HoC: Brother on Campus

Humans of Chaffey: Emmanuel Washington


 Emmanuel Washington, Photo by Ian Edwards

Emmanuel Washington, Photo by Ian Edwards

Emmanuel Washington, 34, walked into the Chaffey community in 2003 after hegraduatedhigh school. Washington took a step back from his educationbecausetherewere things in the workforce that he wanted to try.In 2013, he decided to commit to Chaffey College and complete his degree. He is currently a part-time student, and has been working security for 11 years.

Washington is majoring in kinesiology in hopes of becoming a personal trainer. This is an ironic career choice seeing as he claims he is not fond of athletes, nor does he enjoy sports.He wants to become a personal trainer because physical growth through training is something that hits home for Washington, both emotionally and physically.

When Washington was five-years-old, he was in a fatal car accident that had him pronounced dead in the hospital for seven weeks in a coma state.He had a broken neck, crackedskull,jaw, right arm and needed a metal plate in his head. After the accident, Washington had brain surgery that affected the nerves in his left side.Because of this, he was unable to participate in contact sports growing up.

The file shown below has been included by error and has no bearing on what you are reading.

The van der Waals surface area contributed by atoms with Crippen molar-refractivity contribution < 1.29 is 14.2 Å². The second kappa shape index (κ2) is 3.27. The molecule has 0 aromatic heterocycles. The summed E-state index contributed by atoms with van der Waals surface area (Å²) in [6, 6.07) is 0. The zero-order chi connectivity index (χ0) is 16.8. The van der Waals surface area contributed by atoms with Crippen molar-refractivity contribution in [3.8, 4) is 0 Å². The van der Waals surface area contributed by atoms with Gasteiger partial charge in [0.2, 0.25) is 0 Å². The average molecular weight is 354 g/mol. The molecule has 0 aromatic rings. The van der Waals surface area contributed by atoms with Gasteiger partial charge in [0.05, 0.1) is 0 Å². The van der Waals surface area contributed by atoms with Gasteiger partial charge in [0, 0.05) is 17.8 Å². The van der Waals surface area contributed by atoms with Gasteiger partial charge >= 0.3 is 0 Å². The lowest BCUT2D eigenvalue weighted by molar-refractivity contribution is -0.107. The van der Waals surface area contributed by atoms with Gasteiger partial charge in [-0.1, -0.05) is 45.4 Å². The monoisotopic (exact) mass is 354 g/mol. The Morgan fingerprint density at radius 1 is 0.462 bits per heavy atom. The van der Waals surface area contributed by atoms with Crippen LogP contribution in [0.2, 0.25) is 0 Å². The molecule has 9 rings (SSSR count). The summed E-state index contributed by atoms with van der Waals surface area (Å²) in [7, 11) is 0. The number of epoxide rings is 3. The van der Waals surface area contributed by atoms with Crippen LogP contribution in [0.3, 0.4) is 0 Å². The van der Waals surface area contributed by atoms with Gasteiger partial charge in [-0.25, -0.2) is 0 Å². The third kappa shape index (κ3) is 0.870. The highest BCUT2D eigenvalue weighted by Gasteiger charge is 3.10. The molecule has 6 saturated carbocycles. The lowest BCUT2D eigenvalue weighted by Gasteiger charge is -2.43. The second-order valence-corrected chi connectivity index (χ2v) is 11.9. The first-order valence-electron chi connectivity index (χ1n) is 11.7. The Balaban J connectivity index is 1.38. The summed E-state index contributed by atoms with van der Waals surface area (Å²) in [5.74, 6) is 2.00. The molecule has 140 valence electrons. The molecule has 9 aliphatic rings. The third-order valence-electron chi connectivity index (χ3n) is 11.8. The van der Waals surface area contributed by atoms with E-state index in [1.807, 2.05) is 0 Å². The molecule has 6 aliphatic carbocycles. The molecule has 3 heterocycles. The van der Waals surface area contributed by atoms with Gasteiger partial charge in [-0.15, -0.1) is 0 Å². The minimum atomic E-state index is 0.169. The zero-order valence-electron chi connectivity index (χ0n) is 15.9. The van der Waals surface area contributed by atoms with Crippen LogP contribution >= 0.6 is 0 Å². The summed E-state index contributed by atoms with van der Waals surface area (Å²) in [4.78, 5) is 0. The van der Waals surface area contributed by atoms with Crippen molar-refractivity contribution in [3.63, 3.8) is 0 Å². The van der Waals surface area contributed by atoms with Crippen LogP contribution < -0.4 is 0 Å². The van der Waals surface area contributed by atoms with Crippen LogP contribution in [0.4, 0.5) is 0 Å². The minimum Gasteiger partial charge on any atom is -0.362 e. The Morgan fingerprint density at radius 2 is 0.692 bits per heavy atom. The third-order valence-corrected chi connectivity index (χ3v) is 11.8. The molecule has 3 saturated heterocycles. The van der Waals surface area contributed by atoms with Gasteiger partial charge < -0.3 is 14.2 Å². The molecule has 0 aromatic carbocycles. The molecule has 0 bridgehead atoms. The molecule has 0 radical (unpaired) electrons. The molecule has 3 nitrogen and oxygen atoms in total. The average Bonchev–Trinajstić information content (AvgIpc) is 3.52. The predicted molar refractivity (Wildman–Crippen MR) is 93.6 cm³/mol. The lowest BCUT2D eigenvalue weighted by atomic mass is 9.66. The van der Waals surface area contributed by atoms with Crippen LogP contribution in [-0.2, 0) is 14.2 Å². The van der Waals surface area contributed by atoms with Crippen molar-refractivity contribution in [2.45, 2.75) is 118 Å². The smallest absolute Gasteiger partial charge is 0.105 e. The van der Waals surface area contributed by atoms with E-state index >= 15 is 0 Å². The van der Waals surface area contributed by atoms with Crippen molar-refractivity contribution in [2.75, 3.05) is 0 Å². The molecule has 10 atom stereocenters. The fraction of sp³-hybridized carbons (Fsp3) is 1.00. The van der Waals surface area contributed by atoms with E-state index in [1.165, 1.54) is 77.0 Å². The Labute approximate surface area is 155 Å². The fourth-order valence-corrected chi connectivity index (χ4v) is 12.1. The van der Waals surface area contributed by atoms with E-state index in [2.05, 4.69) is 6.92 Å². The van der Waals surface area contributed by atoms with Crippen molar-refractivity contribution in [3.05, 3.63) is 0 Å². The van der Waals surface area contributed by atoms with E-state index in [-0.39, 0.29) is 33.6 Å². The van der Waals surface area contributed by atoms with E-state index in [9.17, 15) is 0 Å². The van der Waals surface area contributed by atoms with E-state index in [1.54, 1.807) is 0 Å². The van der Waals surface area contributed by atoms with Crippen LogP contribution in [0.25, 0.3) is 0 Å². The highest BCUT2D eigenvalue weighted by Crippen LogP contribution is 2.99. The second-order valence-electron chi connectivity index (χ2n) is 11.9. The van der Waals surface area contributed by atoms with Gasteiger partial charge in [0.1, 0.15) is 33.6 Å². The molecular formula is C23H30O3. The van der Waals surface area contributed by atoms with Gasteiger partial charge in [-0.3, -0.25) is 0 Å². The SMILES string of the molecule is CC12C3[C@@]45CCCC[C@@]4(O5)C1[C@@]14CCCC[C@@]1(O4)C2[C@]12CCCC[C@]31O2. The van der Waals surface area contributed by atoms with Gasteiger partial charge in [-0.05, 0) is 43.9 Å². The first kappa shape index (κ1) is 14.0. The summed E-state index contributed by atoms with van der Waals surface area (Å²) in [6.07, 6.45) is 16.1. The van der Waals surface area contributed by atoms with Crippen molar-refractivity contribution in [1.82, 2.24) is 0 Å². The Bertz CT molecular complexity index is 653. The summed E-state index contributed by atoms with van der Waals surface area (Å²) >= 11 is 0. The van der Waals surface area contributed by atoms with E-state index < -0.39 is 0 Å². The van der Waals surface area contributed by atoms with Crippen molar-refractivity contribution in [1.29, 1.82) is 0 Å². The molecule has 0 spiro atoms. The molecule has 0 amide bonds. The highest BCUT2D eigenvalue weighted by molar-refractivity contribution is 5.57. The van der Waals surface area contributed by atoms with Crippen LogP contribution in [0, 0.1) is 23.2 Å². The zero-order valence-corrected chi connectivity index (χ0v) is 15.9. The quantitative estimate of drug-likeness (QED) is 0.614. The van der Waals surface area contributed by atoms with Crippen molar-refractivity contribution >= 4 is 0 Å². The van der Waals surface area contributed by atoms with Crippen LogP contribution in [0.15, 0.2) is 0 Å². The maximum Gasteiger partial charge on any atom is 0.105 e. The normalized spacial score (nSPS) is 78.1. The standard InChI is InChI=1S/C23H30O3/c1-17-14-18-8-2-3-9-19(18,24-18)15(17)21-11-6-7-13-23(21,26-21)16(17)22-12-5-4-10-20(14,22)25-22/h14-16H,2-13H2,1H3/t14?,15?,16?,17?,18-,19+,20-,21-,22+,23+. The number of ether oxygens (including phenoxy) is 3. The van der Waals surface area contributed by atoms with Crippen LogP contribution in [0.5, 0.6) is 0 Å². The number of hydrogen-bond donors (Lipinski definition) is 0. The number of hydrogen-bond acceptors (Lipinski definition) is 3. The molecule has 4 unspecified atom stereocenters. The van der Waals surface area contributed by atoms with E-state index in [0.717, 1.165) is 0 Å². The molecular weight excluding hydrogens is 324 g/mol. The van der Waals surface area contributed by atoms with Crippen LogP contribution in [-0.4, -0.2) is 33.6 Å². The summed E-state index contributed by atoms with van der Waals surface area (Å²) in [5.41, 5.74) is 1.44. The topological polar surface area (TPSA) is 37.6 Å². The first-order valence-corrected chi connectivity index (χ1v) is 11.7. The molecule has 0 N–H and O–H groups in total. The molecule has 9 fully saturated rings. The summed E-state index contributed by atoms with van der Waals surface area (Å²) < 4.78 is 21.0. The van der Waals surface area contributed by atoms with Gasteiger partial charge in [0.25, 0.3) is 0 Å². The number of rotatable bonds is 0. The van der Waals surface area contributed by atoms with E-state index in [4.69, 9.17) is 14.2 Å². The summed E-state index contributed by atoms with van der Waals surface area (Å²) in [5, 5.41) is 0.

However, in 2013 he found himself watching bodybuilders on YouTube and was intrigued by the different workout methods. He saw trainingas a way toguide his own physical strength.

“When I pick up a weight, and I do certain things with my left side to build strength and get stronger, this is when a passion began togrow," Washingtonexplains. "Therefore,ever since I picked up a weight, I have not put it down.”

Personal training is not the only thing Washington is well-versed in. Before the weights, he attempted to break through as a hip-hopartist.He has been freestyle rapping since he was 11 and has no fear of spitting a few bars at an open mic.

"People have told me that if you listen to music now and the things you were doing in music back then, if you would have just elevated then you would be making it today,” Washington recalls.

Not only does Washington know his lyrics, but he states that he also conveys an uplifting and motivational message through rap, an energy lacking in rap today.

“If you can rap downgrade women, or selling drugs... I know you can talk about telling kids how to graduate or how to build businesses,” Washington states.

Washingtonis furtherinvolved on campus, beingapart ofthe Brothers Forum run by Ray Austin since 2016. The Brothers Forum is an extension of UMOJA and meets every other week. Washington has been there from the beginning and is actively recruiting students to check out the meetings.